2016: Back to the Future of Retail

This article was first published by Retail Week on 31st December 2015

Star Wars caught the imagination at the close of 2015 but the film franchise that holds greater resonance for retail is surely Back to the Future.

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October 21, 2015, was the date on which Marty McFly and Dr. Emmett “Doc” Brown arrived to the future in the second instalment of trilogy. The film debuted in 1989 and the passing of its most famous date last October prompted reflection on what had altered in 25 years. For retail the changes were seismic. In 1989, Walmart was the world’s third largest retailer with $25.8 billion in sales. Amazon didn’t exist. Neither did Alibaba. On 11th November 2015, Alibaba posted sales of $14.32 billion in a single day. Singles’ Day in China.

Given these significant transformations, just what will 2016 bring for retail?

Rubbish into fuel

The COP21 conference in Paris provided impetus for retailers to bring environmental issues into sharp focus as their customers demand transparency from business and value for their values. The reality in 2016 will be new stores that aim to be self-sufficient in energy, more electric delivery vehicles, and the roll out of charging points in car parks.

Robotic Retail

The movies might suggest plastic characters taking orders but the reality is more profound in the shape of Robotic process automation (RPA) in the supply chain and in-store systems that can provide digitally-led customer experiences.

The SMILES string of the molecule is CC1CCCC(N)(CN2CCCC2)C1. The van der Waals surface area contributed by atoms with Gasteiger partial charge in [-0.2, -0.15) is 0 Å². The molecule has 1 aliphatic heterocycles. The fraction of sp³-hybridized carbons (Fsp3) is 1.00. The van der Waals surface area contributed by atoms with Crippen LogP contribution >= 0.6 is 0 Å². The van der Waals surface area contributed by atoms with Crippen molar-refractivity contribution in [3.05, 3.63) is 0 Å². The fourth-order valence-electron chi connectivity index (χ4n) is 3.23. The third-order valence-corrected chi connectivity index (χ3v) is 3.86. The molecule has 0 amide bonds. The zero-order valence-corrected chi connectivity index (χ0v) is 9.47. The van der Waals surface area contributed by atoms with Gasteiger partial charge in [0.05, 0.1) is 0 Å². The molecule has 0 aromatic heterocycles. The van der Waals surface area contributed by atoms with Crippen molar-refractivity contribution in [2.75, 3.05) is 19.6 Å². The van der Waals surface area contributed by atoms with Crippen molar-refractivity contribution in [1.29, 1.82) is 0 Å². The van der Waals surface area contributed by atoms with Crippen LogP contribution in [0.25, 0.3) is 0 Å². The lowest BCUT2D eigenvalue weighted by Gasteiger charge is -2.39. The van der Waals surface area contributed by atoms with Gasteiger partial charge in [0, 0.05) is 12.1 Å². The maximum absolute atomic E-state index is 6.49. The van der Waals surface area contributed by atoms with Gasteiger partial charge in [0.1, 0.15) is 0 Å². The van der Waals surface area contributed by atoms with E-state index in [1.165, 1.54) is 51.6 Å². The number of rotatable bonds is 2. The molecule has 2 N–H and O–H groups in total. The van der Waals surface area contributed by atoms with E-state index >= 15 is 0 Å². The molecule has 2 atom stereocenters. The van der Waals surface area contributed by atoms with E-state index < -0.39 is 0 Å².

Machine-to-machine interfaces have the ability to predict and match a consumer’s needs to real-time availability, location, price and delivery. The customer experience is improved and increasingly personal, while the retailer can improve responsiveness while reducing costs and inefficiency.

Wearable tech

Assuming retailers have not replaced their staff with robots, the simplest way to connect them with the cloud and the rest of the salesforce will be a wearable device. This will simplify regular retail procedures and improve customer experience.

CXO trumps CMO

“We can’t advertise our way out of a problem we behaved our way into”. Tesco CEO, Dave Lewis, talking about the challenges the global retailer faces.

Proactive retailers are looking at their organizational behaviours to ensure they stay connected with their customers. UK retailer Game has taken an innovative approach to customer experience, not only building an award-winning app that brings together all its store tools and loyalty scheme into a very convenient mobile solution for the customer, but also empowering its managers to create a community of gamers around each store.

Everywhere, Instant & personal

People do not care about on-line, bricks and mortar or m-commerce, they want to move seamlessly between environments, platforms and devices to fulfill their shopping missions. They don’t care if something is advertising or design, shopper-marketing or promotion, social or CRM, they simply want the best experience.

Back to the Future of Retail will require brands and retailers to inspire the three human behaviours that drive purchase: search, shop and share. But, in tackling the most modern of shopping behaviours, they must not lose the shop keeping skills of the past. Know your customer and give them what they want, when they want it. Make it easy and convenient to buy and deliver value for their values.

Now what would Marty McFly make of all that?

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